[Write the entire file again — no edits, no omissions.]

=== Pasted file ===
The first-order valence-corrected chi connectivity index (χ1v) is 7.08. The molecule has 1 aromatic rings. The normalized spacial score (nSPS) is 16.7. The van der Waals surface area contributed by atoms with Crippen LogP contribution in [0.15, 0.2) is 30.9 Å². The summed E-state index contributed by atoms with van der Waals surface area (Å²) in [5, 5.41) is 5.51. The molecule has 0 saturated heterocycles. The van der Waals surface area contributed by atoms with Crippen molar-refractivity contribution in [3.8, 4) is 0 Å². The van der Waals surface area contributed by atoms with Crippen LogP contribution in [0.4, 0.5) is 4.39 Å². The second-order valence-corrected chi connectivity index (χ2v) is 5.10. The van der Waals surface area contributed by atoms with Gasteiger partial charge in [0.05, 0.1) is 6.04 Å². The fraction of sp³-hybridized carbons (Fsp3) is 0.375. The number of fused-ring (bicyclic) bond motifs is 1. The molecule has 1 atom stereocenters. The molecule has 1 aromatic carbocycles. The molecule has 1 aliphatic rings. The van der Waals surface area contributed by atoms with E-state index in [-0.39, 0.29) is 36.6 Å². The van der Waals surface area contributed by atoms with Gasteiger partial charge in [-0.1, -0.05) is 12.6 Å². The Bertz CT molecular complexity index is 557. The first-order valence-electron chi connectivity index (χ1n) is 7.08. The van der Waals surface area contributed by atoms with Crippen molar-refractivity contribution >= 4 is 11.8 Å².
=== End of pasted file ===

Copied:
The first-order valence-corrected chi connectivity index (χ1v) is 7.08. The molecule has 1 aromatic rings. The normalized spacial score (nSPS) is 16.7. The van der Waals surface area contributed by atoms with Crippen LogP contribution in [0.15, 0.2) is 30.9 Å². The summed E-state index contributed by atoms with van der Waals surface area (Å²) in [5, 5.41) is 5.51. The molecule has 0 saturated heterocycles. The van der Waals surface area contributed by atoms with Crippen molar-refractivity contribution in [3.8, 4) is 0 Å². The van der Waals surface area contributed by atoms with Crippen LogP contribution in [0.4, 0.5) is 4.39 Å². The second-order valence-corrected chi connectivity index (χ2v) is 5.10. The van der Waals surface area contributed by atoms with Gasteiger partial charge in [0.05, 0.1) is 6.04 Å². The fraction of sp³-hybridized carbons (Fsp3) is 0.375. The number of fused-ring (bicyclic) bond motifs is 1. The molecule has 1 atom stereocenters. The molecule has 1 aromatic carbocycles. The molecule has 1 aliphatic rings. The van der Waals surface area contributed by atoms with E-state index in [-0.39, 0.29) is 36.6 Å². The van der Waals surface area contributed by atoms with Gasteiger partial charge in [-0.1, -0.05) is 12.6 Å². The Bertz CT molecular complexity index is 557. The first-order valence-electron chi connectivity index (χ1n) is 7.08. The van der Waals surface area contributed by atoms with Crippen molar-refractivity contribution >= 4 is 11.8 Å².